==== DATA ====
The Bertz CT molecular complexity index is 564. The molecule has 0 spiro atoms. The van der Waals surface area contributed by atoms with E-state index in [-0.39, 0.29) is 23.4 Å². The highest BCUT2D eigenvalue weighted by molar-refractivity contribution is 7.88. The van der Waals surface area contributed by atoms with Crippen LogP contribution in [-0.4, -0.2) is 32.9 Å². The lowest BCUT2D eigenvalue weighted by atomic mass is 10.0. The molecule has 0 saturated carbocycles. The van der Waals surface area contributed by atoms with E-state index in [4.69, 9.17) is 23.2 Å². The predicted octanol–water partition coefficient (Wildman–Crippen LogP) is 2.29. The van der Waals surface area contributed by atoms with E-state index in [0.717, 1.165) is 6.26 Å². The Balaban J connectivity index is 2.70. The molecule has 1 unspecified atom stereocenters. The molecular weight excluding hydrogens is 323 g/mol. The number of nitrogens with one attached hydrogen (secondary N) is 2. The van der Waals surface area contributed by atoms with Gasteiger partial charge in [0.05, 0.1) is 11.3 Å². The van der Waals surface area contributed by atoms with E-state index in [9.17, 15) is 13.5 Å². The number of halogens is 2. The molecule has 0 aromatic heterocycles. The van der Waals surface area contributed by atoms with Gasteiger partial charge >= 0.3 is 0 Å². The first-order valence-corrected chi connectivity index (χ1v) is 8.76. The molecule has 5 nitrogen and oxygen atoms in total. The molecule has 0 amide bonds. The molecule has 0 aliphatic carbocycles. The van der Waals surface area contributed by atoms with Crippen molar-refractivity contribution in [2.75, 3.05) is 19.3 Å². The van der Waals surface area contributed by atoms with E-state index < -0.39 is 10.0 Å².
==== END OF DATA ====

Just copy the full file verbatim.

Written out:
The Bertz CT molecular complexity index is 564. The molecule has 0 spiro atoms. The van der Waals surface area contributed by atoms with E-state index in [-0.39, 0.29) is 23.4 Å². The highest BCUT2D eigenvalue weighted by molar-refractivity contribution is 7.88. The van der Waals surface area contributed by atoms with Crippen LogP contribution in [-0.4, -0.2) is 32.9 Å². The lowest BCUT2D eigenvalue weighted by atomic mass is 10.0. The molecule has 0 saturated carbocycles. The van der Waals surface area contributed by atoms with E-state index in [4.69, 9.17) is 23.2 Å². The predicted octanol–water partition coefficient (Wildman–Crippen LogP) is 2.29. The van der Waals surface area contributed by atoms with E-state index in [0.717, 1.165) is 6.26 Å². The Balaban J connectivity index is 2.70. The molecule has 1 unspecified atom stereocenters. The molecular weight excluding hydrogens is 323 g/mol. The number of nitrogens with one attached hydrogen (secondary N) is 2. The van der Waals surface area contributed by atoms with Gasteiger partial charge in [0.05, 0.1) is 11.3 Å². The van der Waals surface area contributed by atoms with E-state index in [9.17, 15) is 13.5 Å². The number of halogens is 2. The molecule has 0 aromatic heterocycles. The van der Waals surface area contributed by atoms with Gasteiger partial charge >= 0.3 is 0 Å². The first-order valence-corrected chi connectivity index (χ1v) is 8.76. The molecule has 5 nitrogen and oxygen atoms in total. The molecule has 0 amide bonds. The molecule has 0 aliphatic carbocycles. The van der Waals surface area contributed by atoms with Crippen molar-refractivity contribution in [2.75, 3.05) is 19.3 Å². The van der Waals surface area contributed by atoms with E-state index < -0.39 is 10.0 Å².